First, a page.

While the CCPA doesn’t require that you use opt-in notices for cookies, it does say that you need to be ready to disclose what data your cookies are collecting and what you’re doing with the data. The CCPA also establishes the right to opt out of the sale of personal data that you may have collected with your cookies. 

What’s the best way to use cookie notices?

According to our survey, right now, only 58% of tech companies have a cookie notice in place, but 43% are actively working on adding one. Whether you’re in the former or latter, you need to make sure that you’re using cookie notices correctly.

The most popular tactic is a simple “accept” or “decline” option, but 14% of companies take this a step further and allow users to specify the exact type of cookies they want to allow or disallow.

But what’s really the best way? Let’s break it down into, “just OK, better and best.”

Just OK—telling people they’re being tracked

This is an OK start, but it’s not enough. Not all cookie notices are created equal…Did you know that if you’re just telling people you use cookies, you’re still not fully compliant in California or the EU? 😬

GDPR non-compliant cookie notice

Good—letting people accept/decline

Great progress! If you offer users a simple “accept” or “decline” option, as most tech companies do, you’re moving in the right direction. Also, you’re technically in compliance with the GDPR. Congrats!

cookie notice accept or reject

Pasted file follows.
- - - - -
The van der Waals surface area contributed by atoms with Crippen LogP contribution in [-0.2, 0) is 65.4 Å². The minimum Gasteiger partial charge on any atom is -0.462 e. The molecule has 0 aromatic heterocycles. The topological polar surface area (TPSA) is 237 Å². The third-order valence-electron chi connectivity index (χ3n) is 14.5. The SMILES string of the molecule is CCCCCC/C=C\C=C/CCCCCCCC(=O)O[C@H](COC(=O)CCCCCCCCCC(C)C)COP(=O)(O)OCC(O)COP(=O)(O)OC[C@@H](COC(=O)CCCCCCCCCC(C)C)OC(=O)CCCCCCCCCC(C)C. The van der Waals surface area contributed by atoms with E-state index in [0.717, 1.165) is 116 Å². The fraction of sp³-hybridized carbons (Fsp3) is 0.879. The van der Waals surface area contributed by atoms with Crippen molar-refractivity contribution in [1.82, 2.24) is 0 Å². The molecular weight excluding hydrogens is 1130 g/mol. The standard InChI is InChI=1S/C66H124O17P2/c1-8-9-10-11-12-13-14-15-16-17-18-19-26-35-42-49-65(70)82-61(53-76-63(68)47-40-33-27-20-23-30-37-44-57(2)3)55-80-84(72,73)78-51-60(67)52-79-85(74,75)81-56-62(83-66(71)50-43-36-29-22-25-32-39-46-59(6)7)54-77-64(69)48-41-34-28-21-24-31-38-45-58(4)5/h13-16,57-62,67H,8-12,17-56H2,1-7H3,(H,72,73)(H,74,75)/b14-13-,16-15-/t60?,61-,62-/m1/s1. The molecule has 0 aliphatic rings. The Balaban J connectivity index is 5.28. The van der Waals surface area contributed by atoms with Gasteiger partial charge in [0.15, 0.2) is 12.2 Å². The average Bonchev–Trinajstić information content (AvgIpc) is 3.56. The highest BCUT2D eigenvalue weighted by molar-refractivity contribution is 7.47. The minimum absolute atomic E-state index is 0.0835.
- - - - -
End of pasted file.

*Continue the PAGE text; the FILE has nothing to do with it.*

Great—letting people opt into specific cookies

Though only 14% of our respondents do this, the BEST way to “do” cookie compliance is by letting people opt into specific cookies. 

Examples of these cookies include but aren’t limited to: analytics cookies (domain, initial timestamp, current timestamp, last timestamp, session number, etc.), functionality cookies, chatflow cookies, advertisement cookies, and cookies from third-party systems.

GDPR compliant cookie notice

Bonus tip—You also need to make sure that you have cookie banners in every language your customers may speak. For example, include a French-language banner for Canadian contacts.

How do I manage cookie settings in HubSpot?

If you’re working in HubSpot, you can start the process of getting compliant by making sure that the cookie consent banner/cookie policy banner is toggled “on.” (This should be set on by default, but always make sure.) This feature won’t automatically put you in compliance, but it’ll help you get there.

One of the many things we enjoy about HubSpot is the fact that it offers you a myriad of ways to configure your cookie banner. You can customize it for different domains and URLS. AND you can display different cookie categories options on your site, and have users activate or deactivate each category.

Not only that, if you use HubSpot CMS for your website or have landing pages, HubSpot lets you mix and match analytics cookies, functionality cookies, necessary cookies and advertisement cookies, giving users the ability to customize their preferences. We think that's pretty neat!

Cookie laws are vast and confusing, but if you start with simple steps and the help of platforms like HubSpot, we know you’ll create effective, compliant cookie notices on your website. Huzzah!

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DISCLAIMER: We’re pretty smart tech marketers, but lawyers we are not. 👩‍⚖️ For that reason, we’re obligated to tell you that the legal information in this blog is not intended to be taken as legal advice. You may neither rely on this document as legal advice nor as a recommendation of any legal understanding.

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Interested in even more legal compliance stats and strategies? Download our free “Marketing Legal Compliance in the Real World" report to see how your compliance tactics stack up against other tech and software companies.